That's the crux of my disagreement with Becci. I believe progressive groups and movements do and must have different goals and interests. If they are what they should be, progressive social movements reflect the grassroots life experience of constituencies that come together and participate in the political system on the basis of their common concerns.
There is no way to reduce those concerns to one economic, cultural or political vocabulary the "system" not withstanding and conflicts within, between and among those groups is absolutely unavoidable.
Now, lest I fall prey to the same monologism with which I tag Robbins, let me say that her own voice within the dialogue (and throughout the essay) could be heard in a different way. She might not be saying that there is really an easily defined "system" against which progressive movements could resolve their differences.
Her point could be that "the movement" ought to do more to communicate about areas of common concern, to develop a mutual understanding of common sources of oppression, and to forge strategic and communal alliances against them. Such goals would seem utterly consistent with the mission and reality of POINT. But this more charitable reading of Robbins' essay is somewhat mitigated by the ironic attitude she displays towards debate and disagreement within the progressive movement.
To me, the kind of war room debate she has with Kevin is what being in a social movement is all about. It reflects the politicization of life; the activation of perception, understanding and action which stems from participating with a particular group.
One of the most important functions of new social movements is their capacity to create a cultural space in which previously disempowered and disaffected individuals can come together and converse, debate and develop a political identity.
That's why I find it odd that Robbins treats the exchange with her friend as some horrid psychic battle; with Kevin seeming most at fault for his failure to understand. I think she greatly underestimates the value of such opportunities for debate and dialogue; the communicative productivity of agreeing to disagree.
In my mind, the greatest threat to progressive social change in the United States is not an economic or political monolith which our differences prevent us from addressing in a unified manner, but a vast web of institutional mechanisms by which citizens relinquish control of public life to specialized, non-democratic technical systems.
Corporate and bureaucratic systems of control function in complex and particularized ways. It will require a variety of interest groups, movements and ad hoc coalitions using a variety of strategies and tactics to wage the unending war to democratize as many areas of life as possible in the post-modern world.
Consequently, what ought to unite us is not a sharing of all values or an absence of all prejudices, but a common commitment to democratic political participation especially a progressive communicative ethic.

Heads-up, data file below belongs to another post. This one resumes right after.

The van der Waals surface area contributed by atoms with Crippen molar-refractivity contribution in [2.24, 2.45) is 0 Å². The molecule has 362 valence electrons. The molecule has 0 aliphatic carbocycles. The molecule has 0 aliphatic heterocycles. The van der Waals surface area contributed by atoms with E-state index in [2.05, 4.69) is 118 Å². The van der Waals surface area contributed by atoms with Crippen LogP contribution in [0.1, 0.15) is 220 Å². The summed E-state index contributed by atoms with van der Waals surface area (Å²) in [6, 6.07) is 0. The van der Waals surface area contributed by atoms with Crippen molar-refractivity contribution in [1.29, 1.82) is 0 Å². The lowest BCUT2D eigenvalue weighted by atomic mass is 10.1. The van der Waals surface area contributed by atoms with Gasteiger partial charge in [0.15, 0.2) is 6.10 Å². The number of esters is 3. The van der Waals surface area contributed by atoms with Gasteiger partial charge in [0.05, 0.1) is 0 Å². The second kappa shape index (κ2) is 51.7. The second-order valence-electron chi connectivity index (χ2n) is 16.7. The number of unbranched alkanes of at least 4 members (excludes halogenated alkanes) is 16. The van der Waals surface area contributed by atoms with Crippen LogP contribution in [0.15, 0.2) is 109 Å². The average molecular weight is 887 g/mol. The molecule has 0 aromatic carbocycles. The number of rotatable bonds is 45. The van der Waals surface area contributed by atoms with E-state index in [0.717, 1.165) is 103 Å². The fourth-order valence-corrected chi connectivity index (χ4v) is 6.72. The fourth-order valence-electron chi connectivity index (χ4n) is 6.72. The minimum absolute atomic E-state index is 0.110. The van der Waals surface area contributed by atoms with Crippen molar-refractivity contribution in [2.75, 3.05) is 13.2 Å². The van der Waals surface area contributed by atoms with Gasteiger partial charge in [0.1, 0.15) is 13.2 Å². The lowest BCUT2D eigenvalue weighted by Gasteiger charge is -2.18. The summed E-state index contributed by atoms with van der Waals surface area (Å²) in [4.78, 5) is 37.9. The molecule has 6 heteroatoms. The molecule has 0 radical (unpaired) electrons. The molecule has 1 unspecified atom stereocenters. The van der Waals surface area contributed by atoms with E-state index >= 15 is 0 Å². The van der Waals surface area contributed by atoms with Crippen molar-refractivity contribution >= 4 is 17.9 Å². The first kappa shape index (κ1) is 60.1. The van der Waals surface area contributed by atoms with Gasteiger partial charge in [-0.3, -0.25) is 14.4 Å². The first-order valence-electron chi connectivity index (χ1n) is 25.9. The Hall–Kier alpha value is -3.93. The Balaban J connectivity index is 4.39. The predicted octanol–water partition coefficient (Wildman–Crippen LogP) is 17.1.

Such an ethic would focus on a duty of citizens to actively involve themselves in the life of their community, a requirement that one seek out the voices of those suffering unjust and irrational social conditions, listen carefully to gain an understanding of how others believe things have gone wrong, and then attempt to reach an agreement about what can and should be done to make things better.
Whether we are talking about the communication within progressive social movements or between them, we should foster communicative practices that respect and even embrace a diversity of opinion and forge local and relatively finite agreements to act in common for the betterment of the community.
Progressives of every stripe have long fought against those prejudices which marginalize and disadvantage one's fellow (wo)man. But we would do well to recognize that no final victory over prejudice and ill will is possible, if for no other reason than the fact that humankind seems perfectly to able to create new fears and hatreds when the old ones wear out their usefulness.
Perhaps the best thing we can do as progressive citizens is to foster opportunities for democratic communication about our individual and collective moral failures. But such a dialogue will not go far if there is much finger pointing and name calling; if we each grow frustrated because the other cannot accept the validity of our certain moral and strategic conclusions.
Exploitation isn't exploitation. We mean different things by the word and have different experiences. Even if we reach an agreement that allows us to act in concert to improve each other's lives, there are but only so many of us who will see things in that way and for but a certain length of time. And still we can move ahead.
In regard to the direction of social change, I have no doubt where Becci Robbins' sentiments lay, nor her friend Kevin's. They are both committed to improving the world they live in and they have both done much to see that it comes about.
And I wholeheartedly endorse the central proposition of her essay: "If the water isn't muddy, we must be standing still." But the water will always be muddy and I don't think that there is any reason to despair that much communication and dialogue between "femiNazis" and "angry black men" remains to be undertaken. That's what POINT is here for.
Kevin Sargent teaches in the Communication Studies Department at Furman University.
© Copyright by POINT, 1995
Last modified 8/8/95